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Seismic Vaults

IRIS/PASSCAL Intern Caps Busy Summer with Alaska Deployment at Poker Flat

It's been a busy summer for IRIS/PASSCAL intern Kasey Aderhold, a PhD Candidate at the Department of Earth & Environment, Boston University. Kasey has been heavily involved in an ongoing comparison of seismic vaults to direct burial installations at two sites: the Dotson Ranch near Socorro, NM, and Poker Flat in Alaska. 

 

PASSCAL's Polar Group Revs Up for Antarctic Summer

This is the time of year when the Polar group at PASSCAL is busy deploying teams to the Antarctic. Since polar conditions make for difficult site installations, PASSCAL is pleased to present the following instructive videos of Antarctic station deployments.

Courtesy of Audrey Huerta of Central Washington University, here is a time-lapse video of the difficult installation of a POLENET seismic system on a rock surface at Miller Ridge in the Transantarctic Mountains. This installation took about 4 hours in real-time. You will see shadows encroaching as the sun sets toward the end of the four-minute video.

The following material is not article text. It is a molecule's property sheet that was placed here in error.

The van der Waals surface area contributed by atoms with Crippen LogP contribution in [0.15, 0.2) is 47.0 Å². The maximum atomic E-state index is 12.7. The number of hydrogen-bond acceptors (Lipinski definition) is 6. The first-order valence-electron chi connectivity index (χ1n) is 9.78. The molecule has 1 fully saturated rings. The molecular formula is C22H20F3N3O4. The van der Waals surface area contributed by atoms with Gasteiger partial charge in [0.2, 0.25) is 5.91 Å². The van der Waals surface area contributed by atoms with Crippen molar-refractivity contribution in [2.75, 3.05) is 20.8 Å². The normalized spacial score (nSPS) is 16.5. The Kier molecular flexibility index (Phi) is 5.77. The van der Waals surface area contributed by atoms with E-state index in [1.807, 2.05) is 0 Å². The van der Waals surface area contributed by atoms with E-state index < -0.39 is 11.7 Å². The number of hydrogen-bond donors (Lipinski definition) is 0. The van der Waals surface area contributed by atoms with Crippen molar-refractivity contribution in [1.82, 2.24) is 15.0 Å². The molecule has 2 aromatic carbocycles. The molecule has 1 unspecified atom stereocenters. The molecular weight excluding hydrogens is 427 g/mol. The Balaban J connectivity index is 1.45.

Insulated Sensor Vault Drawings

Vault Equipment Drawings Vault Double wall UV resistant polyethylene shell 2" thick indexed phenolic sensor base 3" thick polystyrene insulation Trillium 240 or Guralp T3 seismometers Detailed Drawings 3" Thick Insulation 2" Thick Indexed Phenolic Base Double Wall UV Resistant Polyethylene Shell

Station Enclosure Drawings

Station Enclosure Drawings   Large Enclosure:  Insulated Hardigg AL3434-2807 External dimensions:  37" x 37" x 37" Internal dimensions:  24" x 24" x 21" 2" thick vacuum insulation panel (VIP) sub-enclosure Protective polypropylene barrier between VIPs and electronics Integrated cable harness with external bulkhead connectors Year round operation with rechargeable AGM batteries   Detailed Drawings Hardigg AL3434-2807 Insulated:  Assembly Drawing with BOM

Broadband Vault Construction (Manual)

 Broadband Vault Construction

Diagram of Vault